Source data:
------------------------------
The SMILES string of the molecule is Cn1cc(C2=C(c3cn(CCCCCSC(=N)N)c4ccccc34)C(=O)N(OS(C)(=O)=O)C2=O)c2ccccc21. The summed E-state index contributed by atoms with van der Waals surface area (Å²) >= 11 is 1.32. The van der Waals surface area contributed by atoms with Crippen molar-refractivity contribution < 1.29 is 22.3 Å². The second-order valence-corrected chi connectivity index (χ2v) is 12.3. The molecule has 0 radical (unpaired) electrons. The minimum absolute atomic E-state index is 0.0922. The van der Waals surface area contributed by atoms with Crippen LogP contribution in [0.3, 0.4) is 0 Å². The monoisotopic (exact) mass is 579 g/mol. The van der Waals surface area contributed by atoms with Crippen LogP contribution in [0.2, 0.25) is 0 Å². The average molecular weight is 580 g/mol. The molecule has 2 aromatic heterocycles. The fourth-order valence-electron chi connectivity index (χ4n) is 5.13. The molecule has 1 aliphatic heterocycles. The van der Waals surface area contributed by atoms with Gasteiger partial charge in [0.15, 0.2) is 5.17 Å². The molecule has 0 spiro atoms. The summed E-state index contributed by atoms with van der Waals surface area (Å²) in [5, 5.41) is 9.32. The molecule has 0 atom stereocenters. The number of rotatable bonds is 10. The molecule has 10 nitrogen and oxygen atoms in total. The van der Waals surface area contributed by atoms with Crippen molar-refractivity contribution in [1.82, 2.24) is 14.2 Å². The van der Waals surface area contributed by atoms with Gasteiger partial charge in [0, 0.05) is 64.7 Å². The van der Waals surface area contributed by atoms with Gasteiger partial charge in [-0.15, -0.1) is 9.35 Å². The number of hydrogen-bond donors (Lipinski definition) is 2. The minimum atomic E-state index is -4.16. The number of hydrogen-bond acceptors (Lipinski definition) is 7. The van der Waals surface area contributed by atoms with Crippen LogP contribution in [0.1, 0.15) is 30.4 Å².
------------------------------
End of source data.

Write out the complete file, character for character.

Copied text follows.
The SMILES string of the molecule is Cn1cc(C2=C(c3cn(CCCCCSC(=N)N)c4ccccc34)C(=O)N(OS(C)(=O)=O)C2=O)c2ccccc21. The summed E-state index contributed by atoms with van der Waals surface area (Å²) >= 11 is 1.32. The van der Waals surface area contributed by atoms with Crippen molar-refractivity contribution < 1.29 is 22.3 Å². The second-order valence-corrected chi connectivity index (χ2v) is 12.3. The molecule has 0 radical (unpaired) electrons. The minimum absolute atomic E-state index is 0.0922. The van der Waals surface area contributed by atoms with Crippen LogP contribution in [0.3, 0.4) is 0 Å². The monoisotopic (exact) mass is 579 g/mol. The van der Waals surface area contributed by atoms with Crippen LogP contribution in [0.2, 0.25) is 0 Å². The average molecular weight is 580 g/mol. The molecule has 2 aromatic heterocycles. The fourth-order valence-electron chi connectivity index (χ4n) is 5.13. The molecule has 1 aliphatic heterocycles. The van der Waals surface area contributed by atoms with Gasteiger partial charge in [0.15, 0.2) is 5.17 Å². The molecule has 0 spiro atoms. The summed E-state index contributed by atoms with van der Waals surface area (Å²) in [5, 5.41) is 9.32. The molecule has 0 atom stereocenters. The number of rotatable bonds is 10. The molecule has 10 nitrogen and oxygen atoms in total. The van der Waals surface area contributed by atoms with Crippen molar-refractivity contribution in [1.82, 2.24) is 14.2 Å². The van der Waals surface area contributed by atoms with Gasteiger partial charge in [0, 0.05) is 64.7 Å². The van der Waals surface area contributed by atoms with Gasteiger partial charge in [-0.15, -0.1) is 9.35 Å². The number of hydrogen-bond donors (Lipinski definition) is 2. The minimum atomic E-state index is -4.16. The number of hydrogen-bond acceptors (Lipinski definition) is 7. The van der Waals surface area contributed by atoms with Crippen LogP contribution in [0.1, 0.15) is 30.4 Å².